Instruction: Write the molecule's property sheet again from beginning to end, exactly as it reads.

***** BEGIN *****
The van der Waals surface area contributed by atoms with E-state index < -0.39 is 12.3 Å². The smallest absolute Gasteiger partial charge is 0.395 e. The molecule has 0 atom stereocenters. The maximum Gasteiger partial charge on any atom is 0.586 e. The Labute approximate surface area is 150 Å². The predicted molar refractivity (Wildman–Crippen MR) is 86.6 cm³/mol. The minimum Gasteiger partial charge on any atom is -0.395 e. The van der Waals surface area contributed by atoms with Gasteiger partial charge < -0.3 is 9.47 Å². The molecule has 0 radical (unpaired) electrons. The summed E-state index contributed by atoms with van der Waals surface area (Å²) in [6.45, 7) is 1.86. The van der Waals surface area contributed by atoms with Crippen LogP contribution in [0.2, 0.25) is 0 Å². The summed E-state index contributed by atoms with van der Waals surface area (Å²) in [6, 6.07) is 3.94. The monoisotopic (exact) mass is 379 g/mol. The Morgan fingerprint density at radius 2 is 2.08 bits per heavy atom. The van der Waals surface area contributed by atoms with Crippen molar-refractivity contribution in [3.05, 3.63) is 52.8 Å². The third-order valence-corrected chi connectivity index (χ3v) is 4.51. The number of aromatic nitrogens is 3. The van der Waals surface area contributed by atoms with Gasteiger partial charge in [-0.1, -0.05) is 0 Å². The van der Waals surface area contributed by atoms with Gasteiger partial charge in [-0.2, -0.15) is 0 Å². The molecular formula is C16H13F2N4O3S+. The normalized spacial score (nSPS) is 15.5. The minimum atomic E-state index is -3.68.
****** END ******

The van der Waals surface area contributed by atoms with E-state index < -0.39 is 12.3 Å². The smallest absolute Gasteiger partial charge is 0.395 e. The molecule has 0 atom stereocenters. The maximum Gasteiger partial charge on any atom is 0.586 e. The Labute approximate surface area is 150 Å². The predicted molar refractivity (Wildman–Crippen MR) is 86.6 cm³/mol. The minimum Gasteiger partial charge on any atom is -0.395 e. The van der Waals surface area contributed by atoms with Gasteiger partial charge < -0.3 is 9.47 Å². The molecule has 0 radical (unpaired) electrons. The summed E-state index contributed by atoms with van der Waals surface area (Å²) in [6.45, 7) is 1.86. The van der Waals surface area contributed by atoms with Crippen LogP contribution in [0.2, 0.25) is 0 Å². The summed E-state index contributed by atoms with van der Waals surface area (Å²) in [6, 6.07) is 3.94. The monoisotopic (exact) mass is 379 g/mol. The Morgan fingerprint density at radius 2 is 2.08 bits per heavy atom. The van der Waals surface area contributed by atoms with Crippen molar-refractivity contribution in [3.05, 3.63) is 52.8 Å². The third-order valence-corrected chi connectivity index (χ3v) is 4.51. The number of aromatic nitrogens is 3. The van der Waals surface area contributed by atoms with Gasteiger partial charge in [-0.1, -0.05) is 0 Å². The van der Waals surface area contributed by atoms with Gasteiger partial charge in [-0.2, -0.15) is 0 Å². The molecular formula is C16H13F2N4O3S+. The normalized spacial score (nSPS) is 15.5. The minimum atomic E-state index is -3.68.